The Boy Scouts of America is one of the most prominent and largest youth development organizations in the nation. Organized to build character among young people, it is uniquely designed to offer participants activities that promote character development, survival skills, physical fitness and essential life skills.
Boy Scouts of America’s membership stands at about 2.4 million members. Boys begin with Cub Scouting in first through fifth grade, followed by the Boy Scout’s flagship program for boys ages 11 to 18 and ending with the ultimate accomplishment of becoming an Eagle Scout.
Acquiring this honor is no easy accomplishment. As a matter of fact, only 4% of the nation’s Boy Scouts actually reach this status and only 1% of the “Top Scouts” are African-American.
Demarko Hooper, Cabral Jeter, Joshua Owens, Matthew Thacker and Nicholas Wilborn accepted the challenge and have risen to the decorated level of Eagle Scout. They all have one thing in common—they all started as Tiger Cubs in the first grade and later earned their Eagle Scout rank at Troop 54 in East Point, led by Scout Masters Brent Summers and Phil Owens.
“Becoming an Eagle Scout was one of the last promises I made to my mother who passed away,” says Demarko. “My mother signed me up for scouting when we moved to Atlanta in 2005.” Demarko’s mother, Sandra, was an active volunteer with Pack 3310 and Troop 54 until her passing in 2011. “I learned so much during my matriculation through scouting. I made dear friends and if it weren’t for Miles and Matthew Thacker and their mother, Ms. Mia, who was like a second mom to me, I wouldn’t have accomplished this honor,” Demarko adds. “One of the most important skills I learned from scouting was time management. Demarko graduated from Riverside Military Academy in Gainesville, Georgia, and is currently a sophomore attending Howard University, where he is majoring in Theater Arts with a concentration in acting.
Cabral says that completing his Eagle Scout project was most exciting. He built a student sustainability deck at his boarding school. Cabral credits the accomplishment to all of the experiences he shared with his friends while working on numerous projects.
Cabral says it was tough for him, because while his parents lived in the South Fulton area, he lived out of state. “I attended boarding school at West Nottingham Academy in Colora, Maryland, for four years, and every summer I had to play catch-up to get my Boy Scout assignments done,” Cabral says. “I was also involved in required extracurricular activities, and learning how to excel while managing it all has prepared me for my future endeavors. Cabral is now a freshman attending North Carolina A&T State University and majoring in Political Science.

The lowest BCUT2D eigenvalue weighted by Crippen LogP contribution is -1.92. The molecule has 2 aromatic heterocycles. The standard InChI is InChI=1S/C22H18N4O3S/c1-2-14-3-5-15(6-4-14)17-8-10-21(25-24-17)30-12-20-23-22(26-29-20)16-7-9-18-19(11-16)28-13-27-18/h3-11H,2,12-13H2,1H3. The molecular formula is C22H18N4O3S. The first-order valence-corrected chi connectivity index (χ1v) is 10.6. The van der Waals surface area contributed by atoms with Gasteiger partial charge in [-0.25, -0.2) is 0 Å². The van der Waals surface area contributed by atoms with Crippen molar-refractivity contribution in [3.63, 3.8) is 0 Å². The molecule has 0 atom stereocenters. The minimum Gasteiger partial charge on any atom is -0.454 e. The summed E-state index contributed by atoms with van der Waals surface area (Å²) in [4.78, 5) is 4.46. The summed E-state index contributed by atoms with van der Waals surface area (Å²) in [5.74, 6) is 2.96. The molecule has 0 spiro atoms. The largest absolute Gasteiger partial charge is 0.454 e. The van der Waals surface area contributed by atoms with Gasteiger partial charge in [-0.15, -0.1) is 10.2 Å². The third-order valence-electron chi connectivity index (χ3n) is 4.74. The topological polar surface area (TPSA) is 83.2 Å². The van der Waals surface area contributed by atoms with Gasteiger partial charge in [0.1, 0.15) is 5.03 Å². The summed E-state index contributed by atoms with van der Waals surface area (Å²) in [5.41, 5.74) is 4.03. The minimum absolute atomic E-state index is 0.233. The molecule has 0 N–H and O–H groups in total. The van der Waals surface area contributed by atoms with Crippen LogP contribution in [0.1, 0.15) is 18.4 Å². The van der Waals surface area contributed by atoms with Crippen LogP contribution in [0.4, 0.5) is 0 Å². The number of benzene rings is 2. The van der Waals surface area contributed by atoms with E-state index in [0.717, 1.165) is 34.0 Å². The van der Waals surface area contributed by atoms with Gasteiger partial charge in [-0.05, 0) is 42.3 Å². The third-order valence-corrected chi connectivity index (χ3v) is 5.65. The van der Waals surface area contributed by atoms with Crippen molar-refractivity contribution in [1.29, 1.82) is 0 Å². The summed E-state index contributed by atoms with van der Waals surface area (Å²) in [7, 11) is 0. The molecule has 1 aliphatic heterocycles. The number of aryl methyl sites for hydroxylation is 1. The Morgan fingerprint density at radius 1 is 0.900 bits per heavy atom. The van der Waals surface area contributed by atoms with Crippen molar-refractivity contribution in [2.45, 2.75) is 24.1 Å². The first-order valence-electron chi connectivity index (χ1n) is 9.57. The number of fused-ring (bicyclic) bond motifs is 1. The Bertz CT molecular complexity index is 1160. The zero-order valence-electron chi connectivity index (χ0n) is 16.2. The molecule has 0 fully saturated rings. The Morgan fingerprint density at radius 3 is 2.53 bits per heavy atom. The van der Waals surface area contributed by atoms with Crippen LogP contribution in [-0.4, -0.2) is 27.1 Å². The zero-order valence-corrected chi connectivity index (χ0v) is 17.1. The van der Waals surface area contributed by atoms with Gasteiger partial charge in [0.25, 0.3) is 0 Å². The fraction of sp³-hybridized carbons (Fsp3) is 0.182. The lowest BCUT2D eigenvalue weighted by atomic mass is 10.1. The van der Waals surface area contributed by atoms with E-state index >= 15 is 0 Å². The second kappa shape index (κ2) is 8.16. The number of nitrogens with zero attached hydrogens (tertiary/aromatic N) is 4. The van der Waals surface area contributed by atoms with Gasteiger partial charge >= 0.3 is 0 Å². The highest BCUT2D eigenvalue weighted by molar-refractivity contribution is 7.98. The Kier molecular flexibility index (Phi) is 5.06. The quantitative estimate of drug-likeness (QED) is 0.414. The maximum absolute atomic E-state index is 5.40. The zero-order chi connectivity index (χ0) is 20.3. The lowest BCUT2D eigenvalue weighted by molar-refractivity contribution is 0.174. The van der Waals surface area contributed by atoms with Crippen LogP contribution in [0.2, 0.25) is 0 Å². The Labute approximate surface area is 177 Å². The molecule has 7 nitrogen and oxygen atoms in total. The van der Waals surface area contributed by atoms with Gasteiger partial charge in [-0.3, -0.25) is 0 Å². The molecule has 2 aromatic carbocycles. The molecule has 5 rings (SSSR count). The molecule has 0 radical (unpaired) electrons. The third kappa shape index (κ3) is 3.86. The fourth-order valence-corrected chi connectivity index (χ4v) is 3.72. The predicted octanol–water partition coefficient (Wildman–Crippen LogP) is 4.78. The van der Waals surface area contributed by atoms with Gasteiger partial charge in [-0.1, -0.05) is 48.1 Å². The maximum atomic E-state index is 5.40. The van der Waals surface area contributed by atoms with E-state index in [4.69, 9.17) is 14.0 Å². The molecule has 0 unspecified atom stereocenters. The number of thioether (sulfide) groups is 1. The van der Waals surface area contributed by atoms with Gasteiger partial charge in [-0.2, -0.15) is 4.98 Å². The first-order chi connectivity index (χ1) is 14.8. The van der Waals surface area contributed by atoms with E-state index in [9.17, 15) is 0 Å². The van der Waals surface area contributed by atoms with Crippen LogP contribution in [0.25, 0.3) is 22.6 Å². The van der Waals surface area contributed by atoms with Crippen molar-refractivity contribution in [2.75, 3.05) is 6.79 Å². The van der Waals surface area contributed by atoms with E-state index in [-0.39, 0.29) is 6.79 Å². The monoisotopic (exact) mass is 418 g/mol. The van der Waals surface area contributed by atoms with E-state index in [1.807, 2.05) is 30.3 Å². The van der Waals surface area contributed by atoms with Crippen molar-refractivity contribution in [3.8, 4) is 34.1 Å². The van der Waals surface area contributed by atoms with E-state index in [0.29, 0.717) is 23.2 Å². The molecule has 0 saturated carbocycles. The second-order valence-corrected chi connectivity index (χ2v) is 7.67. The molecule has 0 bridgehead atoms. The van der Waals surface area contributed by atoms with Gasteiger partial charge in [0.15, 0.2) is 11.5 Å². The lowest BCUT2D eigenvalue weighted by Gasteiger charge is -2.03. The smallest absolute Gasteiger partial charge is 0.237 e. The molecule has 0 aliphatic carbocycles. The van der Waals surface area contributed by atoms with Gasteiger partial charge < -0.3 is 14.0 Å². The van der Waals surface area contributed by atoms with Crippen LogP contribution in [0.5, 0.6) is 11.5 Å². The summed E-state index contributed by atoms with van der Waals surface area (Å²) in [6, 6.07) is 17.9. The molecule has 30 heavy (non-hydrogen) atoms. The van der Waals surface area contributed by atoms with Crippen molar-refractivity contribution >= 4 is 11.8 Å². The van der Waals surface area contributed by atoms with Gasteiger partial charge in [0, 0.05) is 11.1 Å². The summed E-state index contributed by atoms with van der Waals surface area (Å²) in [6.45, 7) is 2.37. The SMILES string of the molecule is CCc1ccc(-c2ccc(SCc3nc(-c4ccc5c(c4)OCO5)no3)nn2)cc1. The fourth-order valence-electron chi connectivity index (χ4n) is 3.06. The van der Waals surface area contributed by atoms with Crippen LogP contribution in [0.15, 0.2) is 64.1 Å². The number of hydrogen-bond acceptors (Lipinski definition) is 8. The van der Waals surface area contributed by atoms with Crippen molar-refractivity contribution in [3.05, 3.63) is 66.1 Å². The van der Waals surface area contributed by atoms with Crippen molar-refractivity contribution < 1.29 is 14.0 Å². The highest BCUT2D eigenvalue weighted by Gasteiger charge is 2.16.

“My path to becoming an Eagle Scout has been one of hard work and fun, strengthening my leadership and communications skills,” Joshua says. Joshua, like all other Eagle Scouts, has many merit badges for successfully completing specific requirements. Of all the merit badges he’s earned to accomplish the honor, the wilderness survival badge is his favorite. “I actually participated in the survival activity twice because I enjoyed it so much. The first year I made a lean-to shelter with branches and rocks. I slept in the shelter overnight, and the second year I built a giant dome structure with a few other scouts,” Joshua says. Joshua attends Our Lady of Mercy Catholic High School and plans to attend Georgetown or Vanderbilt University upon graduation in May 2019.
Matthew was influenced to join scouts by his older brother, Miles, who earned the rank of Eagle Scout in 2017. “I became very interested in scouting after seeing my brother and Nicholas’ brother, Peter, participating in scouts. Both of them are Eagle Scouts and have set such good examples for me and my friends,” Matthew says. “It’s very easy to lose focus and drop out of scouting because it’s a 12-year journey, if you start from Cub Scouts. It wasn’t easy to keep going, but the friendships I’ve made and bonds I’ve developed with my scout brothers have made a difference in my life,” Matthew says. Matthew’s favorite merit badge activities were survival skills activities and swimming. He graduated from Westlake High School and is a freshman attending Savannah State University, where he is majoring in Civil Engineering.
Nicholas says the requirements for becoming an Eagle Scout promote persistence, creativity and the ability to develop and implement a plan from beginning to end. “I want more African-American young men to realize that being an Eagle Scout prepares you for the real world,” Nicholas says. “You learn how to face situations and challenges head-on. Being an Eagle Scout represents that I am an ideal citizen and it’s taught me the important lesson of being a responsible young adult.” Nicholas graduated from Westlake High School’s Magnet Program with a 3.8 GPA. He is a freshman attending Morehouse College and majoring in Applied Physics.
All five of these young men agree that the parents who volunteered were major contributors to their success and that countless volunteer hours and sacrifices made by their parents ensured they achieved their scouting goals.
Troop 54 is one of the few in the Atlanta Area Council that has held a charter for over 90 years, with current sponsor, East Point First Mallalieu United Methodist Church. For more information, send inquiries to firstname.lastname@example.org.